PULSE: Why I Love My Job: Barbara B. Phillips, RN, MSN, CNE

By Laura Raines, Pulse editor

Job: Program chair of the associate degree program in nursing at Athens Technical College

What I do: “I’m responsible for all administrative duties of the department — including accreditation, budget and teaching assignments — for nine full-time and five adjunct faculty members. I also counsel and advise students and, when I have time, I still do classroom instruction.”

What got me interested in this: “I graduated from the Georgia Baptist College of Nursing diploma program in 1974. Education was always my personal quest. I worked and went to school, finally earning my master’s degree in 1994.

“I found my first part-time teaching position in Pulse. I taught at Athens Tech, and worked in the ER at St. Mary’s Hospital until five years ago, when I became a full-time nurse educator.

“I love clinical nursing, but education is an integral part of the profession. As an ER nurse, I was always involved in patient teaching.”

 Barbara B. Phillips

Barbara B. Phillips is chair of the associate degree program in nursing at Athens Technical College. Photo Special for the AJC.

Best part of the job: “I love watching the growth of our students. Teaching is a completely different arena than clinical practice. So much of what we do as nurses is intuitive. Breaking it down to be able to teach it is a challenge, but I love it.”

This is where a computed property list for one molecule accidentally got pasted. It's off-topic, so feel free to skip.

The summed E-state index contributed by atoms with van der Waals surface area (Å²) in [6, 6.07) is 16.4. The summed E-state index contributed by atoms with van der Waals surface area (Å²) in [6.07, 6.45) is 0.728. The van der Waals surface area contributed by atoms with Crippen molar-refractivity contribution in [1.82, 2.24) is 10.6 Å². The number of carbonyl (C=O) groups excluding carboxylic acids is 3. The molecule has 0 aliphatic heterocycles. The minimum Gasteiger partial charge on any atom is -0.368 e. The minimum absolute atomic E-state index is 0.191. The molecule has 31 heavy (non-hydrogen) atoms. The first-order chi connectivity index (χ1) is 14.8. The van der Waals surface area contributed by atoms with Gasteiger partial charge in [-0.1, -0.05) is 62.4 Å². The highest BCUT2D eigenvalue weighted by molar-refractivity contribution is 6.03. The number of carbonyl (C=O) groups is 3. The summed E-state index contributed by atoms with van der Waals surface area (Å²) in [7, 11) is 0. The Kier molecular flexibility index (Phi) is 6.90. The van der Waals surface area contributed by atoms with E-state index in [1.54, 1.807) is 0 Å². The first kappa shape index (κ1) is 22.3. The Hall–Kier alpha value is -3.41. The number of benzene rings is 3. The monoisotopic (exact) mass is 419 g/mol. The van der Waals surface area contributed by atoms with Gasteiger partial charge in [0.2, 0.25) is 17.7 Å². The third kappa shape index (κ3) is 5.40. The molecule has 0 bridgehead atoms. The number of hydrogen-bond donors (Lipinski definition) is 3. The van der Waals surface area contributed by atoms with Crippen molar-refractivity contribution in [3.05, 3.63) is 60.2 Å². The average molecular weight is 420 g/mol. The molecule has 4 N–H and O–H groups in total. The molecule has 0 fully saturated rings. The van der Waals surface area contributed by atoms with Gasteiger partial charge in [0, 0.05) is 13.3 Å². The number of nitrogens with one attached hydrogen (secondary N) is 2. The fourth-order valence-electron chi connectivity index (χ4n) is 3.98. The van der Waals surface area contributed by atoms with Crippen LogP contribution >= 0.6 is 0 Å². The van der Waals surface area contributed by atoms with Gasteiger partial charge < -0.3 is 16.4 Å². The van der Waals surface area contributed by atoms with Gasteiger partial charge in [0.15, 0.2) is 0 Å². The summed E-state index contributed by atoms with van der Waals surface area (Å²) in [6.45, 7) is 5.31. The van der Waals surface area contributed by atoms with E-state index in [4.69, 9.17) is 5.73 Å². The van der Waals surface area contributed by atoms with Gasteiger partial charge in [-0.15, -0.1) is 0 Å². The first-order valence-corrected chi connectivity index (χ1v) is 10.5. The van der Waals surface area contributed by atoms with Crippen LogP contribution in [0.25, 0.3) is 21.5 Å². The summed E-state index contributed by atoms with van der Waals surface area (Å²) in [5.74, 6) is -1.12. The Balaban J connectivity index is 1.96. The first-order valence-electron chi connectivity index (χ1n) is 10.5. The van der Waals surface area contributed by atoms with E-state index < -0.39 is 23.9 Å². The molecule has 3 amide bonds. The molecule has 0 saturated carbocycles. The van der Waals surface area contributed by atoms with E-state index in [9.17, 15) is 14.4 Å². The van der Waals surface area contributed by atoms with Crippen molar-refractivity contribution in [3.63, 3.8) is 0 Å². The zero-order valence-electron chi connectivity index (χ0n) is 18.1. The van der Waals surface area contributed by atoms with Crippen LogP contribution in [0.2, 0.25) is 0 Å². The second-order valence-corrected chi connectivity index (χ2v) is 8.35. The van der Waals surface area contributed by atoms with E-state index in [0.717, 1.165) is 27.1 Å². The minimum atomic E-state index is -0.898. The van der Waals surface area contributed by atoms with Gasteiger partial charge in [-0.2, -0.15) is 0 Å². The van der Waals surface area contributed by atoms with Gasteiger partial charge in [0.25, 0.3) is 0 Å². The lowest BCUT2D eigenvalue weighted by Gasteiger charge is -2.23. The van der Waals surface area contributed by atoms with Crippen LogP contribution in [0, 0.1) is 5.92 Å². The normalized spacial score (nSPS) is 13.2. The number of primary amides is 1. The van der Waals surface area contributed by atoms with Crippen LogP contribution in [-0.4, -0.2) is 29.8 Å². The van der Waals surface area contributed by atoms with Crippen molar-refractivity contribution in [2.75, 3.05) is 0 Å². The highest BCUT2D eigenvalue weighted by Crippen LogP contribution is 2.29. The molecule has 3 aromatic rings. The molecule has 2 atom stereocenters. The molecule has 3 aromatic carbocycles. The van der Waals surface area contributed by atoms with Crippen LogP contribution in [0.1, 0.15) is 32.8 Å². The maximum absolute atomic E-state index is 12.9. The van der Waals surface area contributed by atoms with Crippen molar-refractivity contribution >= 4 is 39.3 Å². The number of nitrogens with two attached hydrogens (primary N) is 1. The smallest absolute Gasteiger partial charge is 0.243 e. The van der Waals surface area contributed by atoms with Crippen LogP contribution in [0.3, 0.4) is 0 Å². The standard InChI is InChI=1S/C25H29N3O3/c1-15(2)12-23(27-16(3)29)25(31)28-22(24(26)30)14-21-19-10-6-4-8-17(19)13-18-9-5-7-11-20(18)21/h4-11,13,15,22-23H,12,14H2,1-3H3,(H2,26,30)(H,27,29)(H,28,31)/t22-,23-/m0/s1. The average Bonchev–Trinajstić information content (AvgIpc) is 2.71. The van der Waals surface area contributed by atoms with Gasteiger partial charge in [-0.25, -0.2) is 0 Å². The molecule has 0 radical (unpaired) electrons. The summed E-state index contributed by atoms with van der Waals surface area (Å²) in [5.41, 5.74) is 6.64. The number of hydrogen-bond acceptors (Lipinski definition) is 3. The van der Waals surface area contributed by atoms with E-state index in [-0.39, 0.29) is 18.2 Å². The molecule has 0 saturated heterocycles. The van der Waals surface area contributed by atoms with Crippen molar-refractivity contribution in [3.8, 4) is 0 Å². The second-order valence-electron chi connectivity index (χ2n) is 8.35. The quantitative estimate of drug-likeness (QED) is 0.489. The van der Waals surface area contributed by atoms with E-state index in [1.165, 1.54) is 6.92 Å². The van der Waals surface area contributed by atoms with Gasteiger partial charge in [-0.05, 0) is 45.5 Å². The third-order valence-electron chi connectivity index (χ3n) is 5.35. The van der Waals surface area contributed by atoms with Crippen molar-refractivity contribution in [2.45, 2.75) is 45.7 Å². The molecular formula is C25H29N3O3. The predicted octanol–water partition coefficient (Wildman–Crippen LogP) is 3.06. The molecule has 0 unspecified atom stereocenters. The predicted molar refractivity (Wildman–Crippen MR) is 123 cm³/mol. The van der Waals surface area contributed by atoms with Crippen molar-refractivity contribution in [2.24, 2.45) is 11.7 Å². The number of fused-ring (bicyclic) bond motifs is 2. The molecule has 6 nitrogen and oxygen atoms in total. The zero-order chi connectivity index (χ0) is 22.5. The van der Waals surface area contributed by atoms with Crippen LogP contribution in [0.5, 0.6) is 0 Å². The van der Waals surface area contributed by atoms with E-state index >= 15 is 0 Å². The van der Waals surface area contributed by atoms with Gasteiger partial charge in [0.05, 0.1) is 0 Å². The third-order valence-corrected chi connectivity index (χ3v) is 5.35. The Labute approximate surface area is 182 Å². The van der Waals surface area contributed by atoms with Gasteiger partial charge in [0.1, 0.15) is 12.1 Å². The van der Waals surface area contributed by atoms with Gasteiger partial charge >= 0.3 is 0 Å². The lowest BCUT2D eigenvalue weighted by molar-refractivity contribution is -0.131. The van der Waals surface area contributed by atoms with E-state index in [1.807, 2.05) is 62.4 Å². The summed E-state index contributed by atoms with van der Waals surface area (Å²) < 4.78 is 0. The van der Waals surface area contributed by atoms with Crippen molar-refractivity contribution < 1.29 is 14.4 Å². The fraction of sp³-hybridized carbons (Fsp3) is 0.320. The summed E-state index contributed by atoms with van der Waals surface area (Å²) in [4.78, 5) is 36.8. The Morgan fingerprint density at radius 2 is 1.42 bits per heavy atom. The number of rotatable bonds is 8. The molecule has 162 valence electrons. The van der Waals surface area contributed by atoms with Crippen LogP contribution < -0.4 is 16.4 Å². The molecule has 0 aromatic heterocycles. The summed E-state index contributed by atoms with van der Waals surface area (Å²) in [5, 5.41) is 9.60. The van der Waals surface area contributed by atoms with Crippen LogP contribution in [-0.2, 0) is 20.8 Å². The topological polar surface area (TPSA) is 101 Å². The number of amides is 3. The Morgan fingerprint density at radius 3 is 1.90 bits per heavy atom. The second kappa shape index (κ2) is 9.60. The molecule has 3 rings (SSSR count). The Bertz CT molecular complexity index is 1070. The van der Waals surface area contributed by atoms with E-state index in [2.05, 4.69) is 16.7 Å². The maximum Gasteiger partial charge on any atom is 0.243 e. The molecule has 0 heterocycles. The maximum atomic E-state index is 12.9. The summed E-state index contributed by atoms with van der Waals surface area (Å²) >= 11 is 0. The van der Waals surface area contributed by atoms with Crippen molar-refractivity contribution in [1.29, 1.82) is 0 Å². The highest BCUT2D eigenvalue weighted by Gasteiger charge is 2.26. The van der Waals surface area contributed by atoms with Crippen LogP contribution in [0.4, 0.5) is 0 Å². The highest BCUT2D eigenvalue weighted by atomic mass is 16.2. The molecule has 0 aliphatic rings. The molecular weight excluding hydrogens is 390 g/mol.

Most challenging part of the job: “Dealing with all the changes in nursing and education. We can’t rely on teaching as we were taught. We have a whole generation of learners who are technologically savvy and want interactive — not passive — learning.

“We have to keep bringing ourselves up to speed and constantly [keep] trying new instructional methods. Part of my job is to get faculty to take risks, to try something new and see if it works. We just got a Web-enhanced program, so instead of handing out a syllabus or article, we upload everything.”

What people don’t know about my job: “People don’t realize that nurses are independent practioners. They don’t just take orders from doctors. Students have to learn how to process a massive amount of clinical, psychological, social and technological knowledge in order to prioritize patient care and make decisions.

“When we give a test question, there may be four correct answers, because we have to teach them to think like a nurse.”

What keeps me going: “I love knowing that we work to maintain high standards, and that… ensures that nursing will be left to a group of capable professionals. Watching students grow and hearing about the achievements of former students is the really fun piece of teaching.”

Preparation needed: “You need a master’s degree to teach at the baccalaureate level and a doctoral degree to teach master’s degree students. Because of the faculty shortage, there are more master’s degree programs aimed at nursing education now.”

Salary range: “It ranges from $50,000 to $80,000 a year, depending on school and title.”

— By Laura Raines, Pulse editor. Got an interesting job that you love? E-mail your story to pulseeditor@ajc.com.

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